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Now that millions of pounds worth of new infrastructure is in place at Stonehenge is it time to consider if the way it is used should be expanded? It’s going to remain a mass tick-box for the world’s tourists of course, plus it will host Solstice and Equinox gatherings, but is that it? Shouldn’t it now be used for a whole range of events and interactions?

We’ve previously suggested some new ways Stonehenge could be used. However, as Sarah May has pointed out there’s always a tension at heritage assets between the need for conservation and the perceptions and aspirations of the many groups that see them as theirs: There is a process by which buildings, places and objects come to take this more distant role permanently. They are extracted from the lived landscape. No longer available for the kind of rough and tumble interactions they may have enjoyed, they become objects of veneration.

However, if that tension can be resolved (and surely it can be by applying a test that few would criticise: does the event conform to the need for conservation and safety?) then isn’t there a strong case for expansion? If it’s everyone’s monument then isn’t everyone entitled to use it in a way they would like, not just some people?  It’s hard to see a downside to that proposition (except that the monument needs to earn its keep, but that can no doubt be worked round by adjusting the where and the when of events). Also, it’s a proposition that has already been tested with great success: the lantern procession seems set fair to become an established part of the cultural calendar and the Fire Garden event last year was a great success (prompting Mike Pitts to write: Like summer solstice but with gentility…. The stones close and personal and erratically wrapped in flames and paraffin smells in the growing darkness, thousands of people politely queuing, one man making gentle electronic music surrounded by a quiet crowd, a comfortable friendly gathering …. Soft, arty French eccentricity from La Compagnie Carabosse).

This is not to say that anyone should be deprived of their current usage. They have a right (subject to the need for conservation)- but so does everyone else and at present the range of options is narrow – for no obvious reason other than the fact that that’s how it is.

The latest “Stonehenge Round Table” meeting has just been held. They’ve been held monthly for many years which is a lot of words and a lot of miles so we were interested to hear it was announced that a new forum for Stonehenge management is going to be set up, evidently so that people can “input their thoughts; ideas, experiences etc.”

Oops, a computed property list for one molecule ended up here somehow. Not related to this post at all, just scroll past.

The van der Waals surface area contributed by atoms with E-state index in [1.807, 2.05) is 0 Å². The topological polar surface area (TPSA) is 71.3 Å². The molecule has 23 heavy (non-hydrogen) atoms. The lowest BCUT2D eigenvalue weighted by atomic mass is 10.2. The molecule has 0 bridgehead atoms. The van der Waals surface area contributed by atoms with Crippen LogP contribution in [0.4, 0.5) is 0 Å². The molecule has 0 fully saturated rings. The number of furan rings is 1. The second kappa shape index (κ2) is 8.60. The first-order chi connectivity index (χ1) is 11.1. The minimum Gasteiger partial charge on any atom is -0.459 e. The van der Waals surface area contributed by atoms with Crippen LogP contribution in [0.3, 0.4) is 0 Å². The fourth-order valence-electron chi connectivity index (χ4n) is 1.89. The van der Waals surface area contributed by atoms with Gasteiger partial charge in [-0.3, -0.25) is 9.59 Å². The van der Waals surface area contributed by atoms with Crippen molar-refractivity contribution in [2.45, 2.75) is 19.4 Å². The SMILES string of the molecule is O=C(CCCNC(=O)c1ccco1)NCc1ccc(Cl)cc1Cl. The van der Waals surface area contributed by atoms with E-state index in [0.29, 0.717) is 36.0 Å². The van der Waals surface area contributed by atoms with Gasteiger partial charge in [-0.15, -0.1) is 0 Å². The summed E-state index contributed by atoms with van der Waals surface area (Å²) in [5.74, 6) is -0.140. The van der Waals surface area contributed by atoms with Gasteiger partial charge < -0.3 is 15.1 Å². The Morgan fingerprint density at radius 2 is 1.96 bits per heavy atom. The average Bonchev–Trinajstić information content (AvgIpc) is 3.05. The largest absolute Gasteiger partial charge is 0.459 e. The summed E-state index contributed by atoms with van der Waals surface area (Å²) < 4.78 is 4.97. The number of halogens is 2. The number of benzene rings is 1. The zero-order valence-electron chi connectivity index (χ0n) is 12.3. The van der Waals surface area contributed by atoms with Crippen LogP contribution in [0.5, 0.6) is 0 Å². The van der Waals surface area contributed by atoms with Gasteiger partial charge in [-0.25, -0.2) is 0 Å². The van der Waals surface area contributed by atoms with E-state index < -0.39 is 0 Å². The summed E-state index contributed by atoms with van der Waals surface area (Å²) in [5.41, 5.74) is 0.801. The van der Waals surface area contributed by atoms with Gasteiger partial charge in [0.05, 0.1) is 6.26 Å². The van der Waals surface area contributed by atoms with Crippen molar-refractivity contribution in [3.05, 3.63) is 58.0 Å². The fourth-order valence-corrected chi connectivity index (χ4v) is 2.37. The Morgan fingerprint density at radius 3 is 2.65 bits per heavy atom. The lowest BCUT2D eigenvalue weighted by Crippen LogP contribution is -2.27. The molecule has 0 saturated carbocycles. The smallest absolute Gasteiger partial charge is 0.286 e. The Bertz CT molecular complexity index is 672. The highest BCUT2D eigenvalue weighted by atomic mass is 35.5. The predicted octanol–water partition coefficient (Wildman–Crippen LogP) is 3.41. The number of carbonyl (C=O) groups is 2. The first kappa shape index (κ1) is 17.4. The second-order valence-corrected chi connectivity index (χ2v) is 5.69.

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The obvious question is: will that be “in addition to” or “instead of” the physical meetings? It’s hard to see how the latter would still serve any purpose – particularly since they have long been subject to complaints about expense, procedural shortcomings and general lack of effectiveness, all of which might be improved by an online facility. Also of course a tiny number of people turn up compared with how many may visit the forum. So it will be interesting to see what happens.

Also, if an online forum is to be launched it would be irrational for there to be facilities for public discussion of solstice celebrations without also allowing discussion of (for instance) the forthcoming admirable Amesbury lantern procession and any other possible gatherings involving completely different sets of stakeholders. A more catholic (with a small c !) approach to planning and designing celebrations or gatherings at Stonehenge might grow out of this simple decision to set up a forum and that could surely only be a very good thing? So again, it will be interesting to see what happens.

Back in January of this year, I was witness to unthinking desecration by a family group at Men an Tol. I recently returned to the scene, or rather, I attempted to return to the scene. On this occasion, my path was blocked by cows grazing on the approaches to the monument. The surface damage done by the grazing cattle was much worse than that caused by the family earlier in the year.